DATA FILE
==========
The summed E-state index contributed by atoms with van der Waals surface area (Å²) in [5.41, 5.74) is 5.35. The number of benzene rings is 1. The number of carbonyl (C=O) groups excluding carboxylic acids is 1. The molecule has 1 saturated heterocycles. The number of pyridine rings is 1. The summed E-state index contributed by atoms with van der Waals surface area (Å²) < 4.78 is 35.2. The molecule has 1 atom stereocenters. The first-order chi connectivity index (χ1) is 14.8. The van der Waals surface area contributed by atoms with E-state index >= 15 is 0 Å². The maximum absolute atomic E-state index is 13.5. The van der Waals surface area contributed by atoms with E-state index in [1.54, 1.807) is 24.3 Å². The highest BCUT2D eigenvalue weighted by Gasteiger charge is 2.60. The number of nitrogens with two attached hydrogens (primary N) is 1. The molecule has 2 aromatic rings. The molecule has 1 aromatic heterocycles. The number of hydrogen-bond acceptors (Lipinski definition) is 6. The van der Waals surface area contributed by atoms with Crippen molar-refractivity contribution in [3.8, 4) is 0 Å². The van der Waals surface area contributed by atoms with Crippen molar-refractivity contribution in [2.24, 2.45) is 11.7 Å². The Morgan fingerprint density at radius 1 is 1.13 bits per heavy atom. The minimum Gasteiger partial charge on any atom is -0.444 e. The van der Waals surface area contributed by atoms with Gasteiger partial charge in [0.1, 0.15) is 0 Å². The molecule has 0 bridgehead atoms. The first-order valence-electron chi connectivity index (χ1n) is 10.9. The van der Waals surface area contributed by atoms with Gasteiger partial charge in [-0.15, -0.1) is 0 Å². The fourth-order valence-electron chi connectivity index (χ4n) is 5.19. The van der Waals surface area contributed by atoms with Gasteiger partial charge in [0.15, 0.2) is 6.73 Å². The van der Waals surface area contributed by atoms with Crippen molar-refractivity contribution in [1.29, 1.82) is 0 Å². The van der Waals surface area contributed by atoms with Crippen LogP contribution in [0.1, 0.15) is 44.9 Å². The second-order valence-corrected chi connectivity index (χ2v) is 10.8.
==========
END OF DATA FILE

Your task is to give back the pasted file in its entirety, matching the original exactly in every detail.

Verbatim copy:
The summed E-state index contributed by atoms with van der Waals surface area (Å²) in [5.41, 5.74) is 5.35. The number of benzene rings is 1. The number of carbonyl (C=O) groups excluding carboxylic acids is 1. The molecule has 1 saturated heterocycles. The number of pyridine rings is 1. The summed E-state index contributed by atoms with van der Waals surface area (Å²) < 4.78 is 35.2. The molecule has 1 atom stereocenters. The first-order chi connectivity index (χ1) is 14.8. The van der Waals surface area contributed by atoms with E-state index >= 15 is 0 Å². The maximum absolute atomic E-state index is 13.5. The van der Waals surface area contributed by atoms with E-state index in [1.54, 1.807) is 24.3 Å². The highest BCUT2D eigenvalue weighted by Gasteiger charge is 2.60. The number of nitrogens with two attached hydrogens (primary N) is 1. The molecule has 2 aromatic rings. The molecule has 1 aromatic heterocycles. The number of hydrogen-bond acceptors (Lipinski definition) is 6. The van der Waals surface area contributed by atoms with Crippen molar-refractivity contribution in [3.8, 4) is 0 Å². The van der Waals surface area contributed by atoms with Crippen molar-refractivity contribution in [2.24, 2.45) is 11.7 Å². The Morgan fingerprint density at radius 1 is 1.13 bits per heavy atom. The minimum Gasteiger partial charge on any atom is -0.444 e. The van der Waals surface area contributed by atoms with Gasteiger partial charge in [0.1, 0.15) is 0 Å². The molecule has 0 bridgehead atoms. The first-order valence-electron chi connectivity index (χ1n) is 10.9. The van der Waals surface area contributed by atoms with Gasteiger partial charge in [-0.15, -0.1) is 0 Å². The fourth-order valence-electron chi connectivity index (χ4n) is 5.19. The van der Waals surface area contributed by atoms with Gasteiger partial charge in [0.15, 0.2) is 6.73 Å². The van der Waals surface area contributed by atoms with Crippen molar-refractivity contribution in [1.29, 1.82) is 0 Å². The van der Waals surface area contributed by atoms with Crippen LogP contribution in [0.1, 0.15) is 44.9 Å². The second-order valence-corrected chi connectivity index (χ2v) is 10.8.